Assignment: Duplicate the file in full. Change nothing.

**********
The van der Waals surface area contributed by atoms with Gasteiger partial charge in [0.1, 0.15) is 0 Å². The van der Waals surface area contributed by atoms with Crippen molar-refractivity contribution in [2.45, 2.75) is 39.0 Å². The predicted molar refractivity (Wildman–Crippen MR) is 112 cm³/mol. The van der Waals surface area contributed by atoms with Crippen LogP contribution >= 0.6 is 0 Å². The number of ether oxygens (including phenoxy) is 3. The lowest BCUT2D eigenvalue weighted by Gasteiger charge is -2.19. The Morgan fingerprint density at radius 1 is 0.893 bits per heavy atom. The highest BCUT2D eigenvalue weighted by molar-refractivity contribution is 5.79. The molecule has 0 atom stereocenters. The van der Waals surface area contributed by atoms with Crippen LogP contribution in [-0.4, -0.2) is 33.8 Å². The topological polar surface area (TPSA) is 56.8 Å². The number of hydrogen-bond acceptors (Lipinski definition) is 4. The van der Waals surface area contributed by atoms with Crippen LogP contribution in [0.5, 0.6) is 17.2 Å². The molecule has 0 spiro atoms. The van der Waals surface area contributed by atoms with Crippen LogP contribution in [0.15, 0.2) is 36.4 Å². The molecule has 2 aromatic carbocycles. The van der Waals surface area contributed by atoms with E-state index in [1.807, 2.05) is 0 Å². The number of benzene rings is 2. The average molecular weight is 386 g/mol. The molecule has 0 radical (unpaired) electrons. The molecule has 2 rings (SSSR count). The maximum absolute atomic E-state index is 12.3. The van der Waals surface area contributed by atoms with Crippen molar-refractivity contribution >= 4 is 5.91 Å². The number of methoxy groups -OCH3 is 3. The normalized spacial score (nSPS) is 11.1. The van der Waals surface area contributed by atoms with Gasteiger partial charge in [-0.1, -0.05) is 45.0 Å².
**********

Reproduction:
The van der Waals surface area contributed by atoms with Gasteiger partial charge in [0.1, 0.15) is 0 Å². The van der Waals surface area contributed by atoms with Crippen molar-refractivity contribution in [2.45, 2.75) is 39.0 Å². The predicted molar refractivity (Wildman–Crippen MR) is 112 cm³/mol. The van der Waals surface area contributed by atoms with Crippen LogP contribution >= 0.6 is 0 Å². The number of ether oxygens (including phenoxy) is 3. The lowest BCUT2D eigenvalue weighted by Gasteiger charge is -2.19. The Morgan fingerprint density at radius 1 is 0.893 bits per heavy atom. The highest BCUT2D eigenvalue weighted by molar-refractivity contribution is 5.79. The molecule has 0 atom stereocenters. The van der Waals surface area contributed by atoms with Crippen LogP contribution in [-0.4, -0.2) is 33.8 Å². The topological polar surface area (TPSA) is 56.8 Å². The number of hydrogen-bond acceptors (Lipinski definition) is 4. The van der Waals surface area contributed by atoms with Crippen LogP contribution in [0.5, 0.6) is 17.2 Å². The molecule has 0 spiro atoms. The van der Waals surface area contributed by atoms with Crippen LogP contribution in [0.15, 0.2) is 36.4 Å². The molecule has 2 aromatic carbocycles. The van der Waals surface area contributed by atoms with E-state index in [1.807, 2.05) is 0 Å². The number of benzene rings is 2. The average molecular weight is 386 g/mol. The molecule has 0 radical (unpaired) electrons. The molecule has 2 rings (SSSR count). The maximum absolute atomic E-state index is 12.3. The van der Waals surface area contributed by atoms with Crippen molar-refractivity contribution >= 4 is 5.91 Å². The number of methoxy groups -OCH3 is 3. The normalized spacial score (nSPS) is 11.1. The van der Waals surface area contributed by atoms with Gasteiger partial charge in [-0.1, -0.05) is 45.0 Å².